Washington Passes Nation’s Most Comprehensive State Electronics Recycling Law
Washington Passes Nations Most Comprehensive State Electronics Recycling Law
Washington became the first state to require manufacturers to fully finance and organize the collection, transportation, and recycling of their electronic products at no charge to consumers. Products covered include televisions, computers, and computer monitors. It is the fourth state to set up a state-mandated recycling system financed either directly by manufacturers or by collecting fees on sales of their products.
By 2010, more than 70 million computers per year are projected to be sold annually in the United States, with nearly half a million obsolete computers containing toxic materials projected to require management each year in Washington State alone.
The bill signed into law by Governor Christine Gregoire received bipartisan support and requires manufacturers to have their recycling programs in place throughout Washington no later than January 1, 2009. The bill also received support from a coalition of governments, charities, retailers, electronics manufacturers, and environmental advocates. Members of the group included computer manufacturer Hewlett Packard, the Washington Retailers Association, Washington Citizens for Resource Conservation, Washington Environmental Council, Seattle and Tacoma Goodwills, the Washington State Department of Ecology, and several local governments.
The new Washington law is similar to a model bill drafted by state and local government officials in 2003 through the Product Stewardship Institute (PSI). After national discussions with electronics manufacturers stalled over a split within the industry on the type of financing system needed to cover recycling costs, state and local governments, environmental advocates, and others took the issue into their own hands in state houses throughout the country. Many used the model legislation developed by the Product Stewardship Institute.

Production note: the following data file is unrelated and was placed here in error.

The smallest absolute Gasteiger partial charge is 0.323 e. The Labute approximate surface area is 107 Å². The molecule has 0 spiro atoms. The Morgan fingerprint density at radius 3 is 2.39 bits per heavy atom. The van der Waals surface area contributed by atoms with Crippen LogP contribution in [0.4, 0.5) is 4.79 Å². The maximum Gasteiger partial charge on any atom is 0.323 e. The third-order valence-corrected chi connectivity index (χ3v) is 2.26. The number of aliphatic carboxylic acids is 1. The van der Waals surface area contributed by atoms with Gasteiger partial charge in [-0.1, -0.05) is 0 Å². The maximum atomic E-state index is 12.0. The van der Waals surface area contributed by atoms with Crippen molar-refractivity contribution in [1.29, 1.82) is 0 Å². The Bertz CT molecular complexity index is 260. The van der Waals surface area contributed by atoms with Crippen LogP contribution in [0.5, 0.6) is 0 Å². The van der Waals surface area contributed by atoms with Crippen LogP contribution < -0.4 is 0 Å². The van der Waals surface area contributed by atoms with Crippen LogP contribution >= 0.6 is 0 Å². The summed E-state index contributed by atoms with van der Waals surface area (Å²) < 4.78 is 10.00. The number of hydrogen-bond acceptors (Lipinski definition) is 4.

The Washington bill is what other states said they wanted, said Scott Cassel, PSI Executive Director. Here is a state that took a careful, methodical, and comprehensive approach, and considered various options. Now state residents will have an electronics recycling system that will become the gold standard for the country.
By requiring manufacturers to cover the costs of managing unwanted and waste electronic products, the legislation provides a financial incentive for manufacturers to redesign their products to be less toxic and easier to recycle. Manufacturers can meet their obligation by joining a standard program or developing their own equivalent program.
This system engages manufacturers, retailers, and the consumers of electronic products in solving a critical disposal problem that has long been considered the sole burden of government.
We have come a long way from just five years ago, when manufacturers looked for the end-of-life management costs of their products to be paid for by government, said Sego Jackson, a principal planner for Snohomish County, Washington who represented local government interests in the national discussions. This new shared responsibility approach recognizes that manufacturers have the greatest ability to recycle their obsolete products and can make them less toxic and more recyclable. Retailers, charities, recycling companies, and local governments will help provide a collection system, financed by the manufacturers, and will help educate the public. A Fact Sheet on the Law can be found at: http://www.productstewardship.us/supportingdocs/WA_Electronics_Law.doc
The Product Stewardship Institute, Inc. (PSI) is a national non-profit membership-based organization that pursues initiatives to ensure that all those involved in the lifecycle of the product share responsibility for reducing its health and environmental impacts http://www.productstewardship.us .
The Northwest Product Stewardship Council (NWPSC) is a group of government organizations that works with businesses and nonprofit groups to integrate product stewardship principles into the policy and economic structures of the Pacific Northwest http://www.productstewardship.net